On June 28 and 29, the Center for Green Schools (CFGS) at USGBC and the Green Schools National Network (GSNN) connected over 500 building industry professionals, educators, nonprofit and government professionals, and school or district leaders, representing 14 countries and 45 states, with fellow green school leaders and engaging education content in the first virtual Green Schools Conference (GSC).
The two-day virtual conference featured well-paced and diverse content on the latest research and practices in K–12 school sustainability. The conference also included peer-to-peer engagement with conversation rooms for attendees to exchange ideas with green school thought leaders and award winners—an opportunity never offered before.
Overall, the attendees were left feeling motivated, engaged and ready to apply what they’ve learned to their work and lives.“Telling isn't teaching. The real learning is the doing and the personal connections you make…So my advice is just do it!”, said Diane Lill, Green Kids director.
Justin Shaifer, a LinkedIn Top Voice in Technology and rising star in STEM education and advocacy, kicked off the first day of the conference with a motivating keynote presentation on applying technology to engage young people in STEM. The keynote was capped with an engaging conversation between Shaifer and Angel Akinleye, the Best of Green Schools Student Leader winner.
“If you or I can light the spark in that young person’s mind and help them with social media…point them in the direction, show them role models and reasons they can succeed, I think that we’ll have a massively impactful generation of young people,” said Shaifer.
The second day of GSC began with an inspiring keynote session presented by 10 dynamic youth climate activists representing three environmental youth councils and leadership groups. The cohort presented a compelling argument for the relationship between climate change education and equity by providing a series of personal narratives about their work. The session concluded with tangible strategies and a call for action for all to advance climate change education in their own community.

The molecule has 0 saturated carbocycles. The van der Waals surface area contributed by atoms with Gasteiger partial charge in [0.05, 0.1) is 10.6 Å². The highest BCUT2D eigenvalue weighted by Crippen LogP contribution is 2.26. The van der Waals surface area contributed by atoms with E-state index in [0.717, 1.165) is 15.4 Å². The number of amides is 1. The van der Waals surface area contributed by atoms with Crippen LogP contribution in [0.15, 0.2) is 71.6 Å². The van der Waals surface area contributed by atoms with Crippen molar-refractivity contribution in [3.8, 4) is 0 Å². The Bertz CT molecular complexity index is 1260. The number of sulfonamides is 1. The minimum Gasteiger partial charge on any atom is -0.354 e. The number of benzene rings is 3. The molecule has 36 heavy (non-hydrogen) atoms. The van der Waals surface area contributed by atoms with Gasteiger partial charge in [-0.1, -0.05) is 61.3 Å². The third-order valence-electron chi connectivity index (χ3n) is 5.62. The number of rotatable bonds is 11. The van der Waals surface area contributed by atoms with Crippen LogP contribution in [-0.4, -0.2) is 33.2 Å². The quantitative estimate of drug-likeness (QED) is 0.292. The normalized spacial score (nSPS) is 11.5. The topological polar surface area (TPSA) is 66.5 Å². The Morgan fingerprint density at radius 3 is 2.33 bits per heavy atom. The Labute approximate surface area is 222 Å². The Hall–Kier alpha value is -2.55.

“While impacting my community by donating clothing items was inspiring,” said Paloma Jimenez, a youth climate activist, during the program, "what I found the most motivating was the support and trust our school administrators had in our power as youth. They believed in our ability to make change and gave us the time, space and resources to implement our ambition.”
Green Schools Awards
Presented in partnership, the CFGS and GSNN announced the seven Best of Green Schools Award winners on June 29. The winners included an international school, a Pennsylvania school district, a California K–12 educator, an incoming Howard University student, a CEO of a green schoolyard nonprofit, an outdoor education nonprofit and a sustainable flooring company.
Additionally, the CFGS presented the three 2021 Green Apple Award winners, which included a nonprofit for school gardens and two school environmental clubs.
Read about each of the Best of Green Schools and Green Apple Award winners.
“Our students are the livelihood and the heart of our district, so we want them to be involved," said Eddie Willson, curriculum director of Woodland Hills School District.
Continue accessing the content
Whether you missed an interesting session or just want to take advantage of more than 30 virtual sessions presented during GSC, you’re in luck! Registered attendees will have exclusive access to the all session recordings in the conference platform until Aug. 30.
If you couldn’t join us for the show, we are offering replay passes for access to the conference content. The replay pass will be available for just $60 from July 1–15.
We will also announce soon how the content will be made available for you to access after Aug. 30. Sign up for the GSC newsletter to receive the announcement.
“Sustainability is not just about environmental solutions—it’s about sustaining humanity,” said Jenny Seydel, executive director of the GSNN. We look forward to seeing you next year to continue supporting the future of our K–12 students.